Do you live in the north and want to enjoy a bit more sunshine without having to go outdoors? Or do you live in the south and would prefer your summer sun with a bit less sweat? Either way, sunroom additions can be very appealing. For many people, sunrooms provide the best of being outdoors without the worst of the downsides. However, there are those who get a sunroom and later regret it. Here’s a look at the biggest pros and cons to consider when exploring the idea of adding a sunroom to your home.
One of the most attractive aspects of a sunroom addition is that it increases your livable space. How large or small you want that space to be is up to you. If your budget or aesthetics favor a small, intimate room, a sunroom can be yours for a small investment. If you prefer a size more like a large living room-or even larger-you have plenty of options. Those options make sunrooms flexible additions to almost any home. Plus, sunrooms are often less expensive than other room additions.
In addition to the added space, sunrooms bring the wild outdoors within the confines of a climate-controllable room. Fans of sunrooms enjoy the views and weather-watching that the nearly all-windowed rooms provide. If you enjoy watching wildlife, sunrooms make it easier to observe the local fauna.
Those and related benefits ultimately roll-up into one huge benefit: immense pleasure and satisfaction. Sunrooms can quickly become one of the most-used and enjoyed rooms in the house. It is estimated that sunrooms are used an average of four hours per day.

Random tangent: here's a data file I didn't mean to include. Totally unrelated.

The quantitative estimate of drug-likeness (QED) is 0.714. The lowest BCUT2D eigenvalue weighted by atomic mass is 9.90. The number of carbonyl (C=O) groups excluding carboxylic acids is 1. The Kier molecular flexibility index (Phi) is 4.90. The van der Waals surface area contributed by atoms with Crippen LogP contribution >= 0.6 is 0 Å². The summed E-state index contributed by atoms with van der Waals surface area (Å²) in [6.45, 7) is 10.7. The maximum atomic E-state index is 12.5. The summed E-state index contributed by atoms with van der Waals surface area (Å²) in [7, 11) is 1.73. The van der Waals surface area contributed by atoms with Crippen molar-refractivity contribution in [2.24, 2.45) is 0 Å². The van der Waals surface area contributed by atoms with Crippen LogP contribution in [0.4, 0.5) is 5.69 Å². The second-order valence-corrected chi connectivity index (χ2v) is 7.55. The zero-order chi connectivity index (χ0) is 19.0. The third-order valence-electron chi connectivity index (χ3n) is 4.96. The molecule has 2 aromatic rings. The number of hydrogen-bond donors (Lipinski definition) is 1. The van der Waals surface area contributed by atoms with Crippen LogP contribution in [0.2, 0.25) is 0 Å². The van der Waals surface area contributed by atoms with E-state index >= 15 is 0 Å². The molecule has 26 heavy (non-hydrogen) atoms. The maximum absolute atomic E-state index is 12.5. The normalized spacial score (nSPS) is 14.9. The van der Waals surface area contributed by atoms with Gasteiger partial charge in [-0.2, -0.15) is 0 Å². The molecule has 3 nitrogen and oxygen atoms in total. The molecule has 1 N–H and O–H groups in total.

One of the biggest downsides to adding a sunroom can come when you decide to sell your home: they are not good investments. According a 2010 story by U.S. News & World Report that examined the best and worst home improvement projects from an investment perspective, sunroom additions are the second-worst home improvement for your money. Homeowners recover an average of 51% of their investment.
If you are adding a sunroom so that you can enjoy the pros listed above for at least a few years, return on investment may be less important. But as an investment-only, there are far better choices.
Another downside also deals with money: energy efficiency. While you may be able to have a sunroom built inexpensively, an inexpensive sunroom can be very inefficient to heat or cool. In more extreme climates, that can significantly increase your energy costs. Sunroom builders offer energy-efficient options, but they can become expensive.
One of the pros of sunrooms can also be a con. All of those windows provide great views for you-and for anyone looking in. From a privacy standpoint, there is not much difference between a sunroom and an open patio deck.
Sunrooms can be great additions to a home. However, the wise buyer approaches sunroom additions with their eyes open and aware of the pros and cons. Doing so goes a long way to avoiding buyer’s remorse.